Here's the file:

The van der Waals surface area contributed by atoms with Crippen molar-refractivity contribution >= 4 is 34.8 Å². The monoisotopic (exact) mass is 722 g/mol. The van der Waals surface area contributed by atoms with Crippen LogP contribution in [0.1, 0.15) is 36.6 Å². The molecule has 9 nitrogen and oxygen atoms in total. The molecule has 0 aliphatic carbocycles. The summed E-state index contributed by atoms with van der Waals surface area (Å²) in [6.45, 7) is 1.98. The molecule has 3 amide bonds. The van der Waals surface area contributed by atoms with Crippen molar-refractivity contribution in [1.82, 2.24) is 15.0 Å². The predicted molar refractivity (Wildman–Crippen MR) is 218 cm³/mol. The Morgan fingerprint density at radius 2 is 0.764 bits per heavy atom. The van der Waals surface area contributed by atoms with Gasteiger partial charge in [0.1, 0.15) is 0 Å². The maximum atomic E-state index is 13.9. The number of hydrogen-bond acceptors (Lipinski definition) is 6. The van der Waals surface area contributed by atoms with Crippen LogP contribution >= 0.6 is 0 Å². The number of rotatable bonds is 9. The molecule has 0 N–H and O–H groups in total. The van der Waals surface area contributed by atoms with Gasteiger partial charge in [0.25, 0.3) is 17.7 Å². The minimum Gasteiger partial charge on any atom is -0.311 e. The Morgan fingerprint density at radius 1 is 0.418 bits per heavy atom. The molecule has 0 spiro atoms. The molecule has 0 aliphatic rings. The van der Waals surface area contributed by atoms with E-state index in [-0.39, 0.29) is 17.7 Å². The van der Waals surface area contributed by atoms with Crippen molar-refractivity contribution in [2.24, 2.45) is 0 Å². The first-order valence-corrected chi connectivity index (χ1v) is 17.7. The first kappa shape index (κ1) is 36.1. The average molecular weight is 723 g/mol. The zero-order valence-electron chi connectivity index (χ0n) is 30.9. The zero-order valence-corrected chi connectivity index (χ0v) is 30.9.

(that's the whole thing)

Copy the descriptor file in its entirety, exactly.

The van der Waals surface area contributed by atoms with Crippen molar-refractivity contribution >= 4 is 34.8 Å². The monoisotopic (exact) mass is 722 g/mol. The van der Waals surface area contributed by atoms with Crippen LogP contribution in [0.1, 0.15) is 36.6 Å². The molecule has 9 nitrogen and oxygen atoms in total. The molecule has 0 aliphatic carbocycles. The summed E-state index contributed by atoms with van der Waals surface area (Å²) in [6.45, 7) is 1.98. The molecule has 3 amide bonds. The van der Waals surface area contributed by atoms with Crippen molar-refractivity contribution in [1.82, 2.24) is 15.0 Å². The predicted molar refractivity (Wildman–Crippen MR) is 218 cm³/mol. The Morgan fingerprint density at radius 2 is 0.764 bits per heavy atom. The van der Waals surface area contributed by atoms with Gasteiger partial charge in [0.1, 0.15) is 0 Å². The maximum atomic E-state index is 13.9. The number of hydrogen-bond acceptors (Lipinski definition) is 6. The van der Waals surface area contributed by atoms with Crippen LogP contribution >= 0.6 is 0 Å². The number of rotatable bonds is 9. The molecule has 0 N–H and O–H groups in total. The van der Waals surface area contributed by atoms with Gasteiger partial charge in [0.25, 0.3) is 17.7 Å². The minimum Gasteiger partial charge on any atom is -0.311 e. The Morgan fingerprint density at radius 1 is 0.418 bits per heavy atom. The molecule has 0 spiro atoms. The molecule has 0 aliphatic rings. The van der Waals surface area contributed by atoms with E-state index in [-0.39, 0.29) is 17.7 Å². The van der Waals surface area contributed by atoms with Crippen molar-refractivity contribution in [2.24, 2.45) is 0 Å². The first-order valence-corrected chi connectivity index (χ1v) is 17.7. The first kappa shape index (κ1) is 36.1. The average molecular weight is 723 g/mol. The zero-order valence-electron chi connectivity index (χ0n) is 30.9. The zero-order valence-corrected chi connectivity index (χ0v) is 30.9.